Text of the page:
This is a study of character in the age of covid; an embrace of the radiantly defiant. The agreement of pain and beauty, faces and color. The Covid era has starkly revealed dangers oppressed communities face in a way that can no longer be ignored by the masses. As these communities come to the forefront, so do their vibrant cultures, voices, and intellect. My work is a defense against the reductive idea that these are the broken; rather, I see a gorgeous defiance of that tired narrative.
I am a commercial portrait photographer that became interested in reportage work after the Laquan McDonald shooting scandal of 2015. I wanted to use my abilities to subvert a misrepresented narrative, to show beauty where we were told there was a broad, benign, and bleak struggle for equity.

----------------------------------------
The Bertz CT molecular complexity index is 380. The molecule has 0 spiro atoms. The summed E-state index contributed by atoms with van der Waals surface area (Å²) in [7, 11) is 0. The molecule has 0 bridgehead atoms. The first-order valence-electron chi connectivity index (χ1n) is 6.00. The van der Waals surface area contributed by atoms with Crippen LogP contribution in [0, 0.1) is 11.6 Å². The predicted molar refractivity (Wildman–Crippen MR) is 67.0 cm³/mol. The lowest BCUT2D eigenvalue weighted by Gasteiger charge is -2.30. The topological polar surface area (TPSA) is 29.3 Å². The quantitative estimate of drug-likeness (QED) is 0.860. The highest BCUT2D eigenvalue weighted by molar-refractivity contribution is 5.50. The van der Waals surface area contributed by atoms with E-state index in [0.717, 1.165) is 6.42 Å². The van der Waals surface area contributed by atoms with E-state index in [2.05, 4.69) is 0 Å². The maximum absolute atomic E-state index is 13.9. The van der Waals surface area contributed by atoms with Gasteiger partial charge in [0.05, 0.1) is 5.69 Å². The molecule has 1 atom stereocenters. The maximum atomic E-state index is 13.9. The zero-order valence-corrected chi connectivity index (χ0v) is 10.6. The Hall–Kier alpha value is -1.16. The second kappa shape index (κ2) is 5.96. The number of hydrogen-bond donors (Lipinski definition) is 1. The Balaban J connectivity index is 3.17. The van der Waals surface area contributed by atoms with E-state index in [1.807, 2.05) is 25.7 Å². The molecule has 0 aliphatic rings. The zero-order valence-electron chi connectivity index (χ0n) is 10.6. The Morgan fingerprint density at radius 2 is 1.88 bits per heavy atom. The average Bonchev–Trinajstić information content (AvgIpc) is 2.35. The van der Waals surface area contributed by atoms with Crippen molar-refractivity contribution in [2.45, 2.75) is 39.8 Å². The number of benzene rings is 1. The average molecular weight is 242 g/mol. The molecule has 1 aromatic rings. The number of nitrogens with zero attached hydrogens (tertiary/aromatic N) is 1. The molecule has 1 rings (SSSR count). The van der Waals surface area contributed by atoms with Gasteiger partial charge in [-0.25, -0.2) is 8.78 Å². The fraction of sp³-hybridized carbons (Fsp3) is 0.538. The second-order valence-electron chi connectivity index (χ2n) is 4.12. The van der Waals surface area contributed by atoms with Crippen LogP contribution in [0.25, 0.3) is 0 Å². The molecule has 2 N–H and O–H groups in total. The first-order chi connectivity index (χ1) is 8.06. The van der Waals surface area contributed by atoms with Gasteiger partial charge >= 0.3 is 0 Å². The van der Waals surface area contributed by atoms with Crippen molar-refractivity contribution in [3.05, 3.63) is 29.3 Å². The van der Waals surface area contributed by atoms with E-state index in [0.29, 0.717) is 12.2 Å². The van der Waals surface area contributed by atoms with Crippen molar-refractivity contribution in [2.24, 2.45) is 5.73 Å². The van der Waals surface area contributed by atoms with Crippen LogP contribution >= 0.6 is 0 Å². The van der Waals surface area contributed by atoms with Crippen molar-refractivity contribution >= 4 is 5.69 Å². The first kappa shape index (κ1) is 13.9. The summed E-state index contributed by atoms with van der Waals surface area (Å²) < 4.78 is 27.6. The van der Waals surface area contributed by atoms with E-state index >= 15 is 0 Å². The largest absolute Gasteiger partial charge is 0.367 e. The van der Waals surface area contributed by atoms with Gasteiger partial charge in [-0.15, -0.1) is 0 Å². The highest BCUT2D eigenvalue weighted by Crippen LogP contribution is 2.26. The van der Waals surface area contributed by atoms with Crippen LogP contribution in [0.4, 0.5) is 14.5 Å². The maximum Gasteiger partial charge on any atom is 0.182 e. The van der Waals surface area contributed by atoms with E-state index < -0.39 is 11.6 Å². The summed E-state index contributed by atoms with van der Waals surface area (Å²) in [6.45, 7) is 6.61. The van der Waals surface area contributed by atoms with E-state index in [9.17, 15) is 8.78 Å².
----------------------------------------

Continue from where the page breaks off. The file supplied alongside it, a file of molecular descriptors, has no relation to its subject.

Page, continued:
My goal is to represent my city in a compelling way. I want to make work that represents a full spectrum of emotion. The joy and the sorrow, the humility and the aggrandizement, the contempt, the fear, the exuberance.
I strive to make good work that doesn't redact from the message. The subjects, and the people that are attached to them deserve the attention, care and nuance of an artist and not a quick headline. I use my skill to elevate rather than oppress.
As I’ve covered police reform, I’ve begun to see how this affected everything from the school to prison pipeline, workers rights, gender, prison reform, free speech, media representation and systemic oppression.
Being a portrait photographer has impacted my journalism work, and being a journalist has informed my professional career. Identity can be an action of protest; there are subtler forms of protest alive in the joy and rage of life; I strive to show this subtle protest through embracing rather than minimizing the people I am honored enough to photograph.
Quotes in this piece are from:
'Black Folk Can't Get No Rest' By Tiffany Walden
'Who do we mean when we say "Black Lives Matter"' By Matt Havey